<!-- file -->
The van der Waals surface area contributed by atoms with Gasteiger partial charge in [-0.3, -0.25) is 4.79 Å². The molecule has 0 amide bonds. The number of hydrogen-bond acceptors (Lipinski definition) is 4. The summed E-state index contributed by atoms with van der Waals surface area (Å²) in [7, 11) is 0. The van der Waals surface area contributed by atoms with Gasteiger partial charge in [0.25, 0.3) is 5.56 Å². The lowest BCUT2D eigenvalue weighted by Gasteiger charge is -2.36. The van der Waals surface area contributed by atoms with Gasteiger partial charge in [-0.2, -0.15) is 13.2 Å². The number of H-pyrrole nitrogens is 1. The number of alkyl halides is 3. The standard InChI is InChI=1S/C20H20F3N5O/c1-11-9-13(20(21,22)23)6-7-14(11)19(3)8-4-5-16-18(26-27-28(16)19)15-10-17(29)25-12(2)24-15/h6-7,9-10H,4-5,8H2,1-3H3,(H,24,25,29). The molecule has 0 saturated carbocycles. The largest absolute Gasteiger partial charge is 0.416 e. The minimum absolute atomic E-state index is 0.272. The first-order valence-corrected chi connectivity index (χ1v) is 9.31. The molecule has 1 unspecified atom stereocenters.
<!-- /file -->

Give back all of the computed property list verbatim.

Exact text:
The van der Waals surface area contributed by atoms with Gasteiger partial charge in [-0.3, -0.25) is 4.79 Å². The molecule has 0 amide bonds. The number of hydrogen-bond acceptors (Lipinski definition) is 4. The summed E-state index contributed by atoms with van der Waals surface area (Å²) in [7, 11) is 0. The van der Waals surface area contributed by atoms with Gasteiger partial charge in [0.25, 0.3) is 5.56 Å². The lowest BCUT2D eigenvalue weighted by Gasteiger charge is -2.36. The van der Waals surface area contributed by atoms with Gasteiger partial charge in [-0.2, -0.15) is 13.2 Å². The number of H-pyrrole nitrogens is 1. The number of alkyl halides is 3. The standard InChI is InChI=1S/C20H20F3N5O/c1-11-9-13(20(21,22)23)6-7-14(11)19(3)8-4-5-16-18(26-27-28(16)19)15-10-17(29)25-12(2)24-15/h6-7,9-10H,4-5,8H2,1-3H3,(H,24,25,29). The molecule has 0 saturated carbocycles. The largest absolute Gasteiger partial charge is 0.416 e. The minimum absolute atomic E-state index is 0.272. The first-order valence-corrected chi connectivity index (χ1v) is 9.31. The molecule has 1 unspecified atom stereocenters.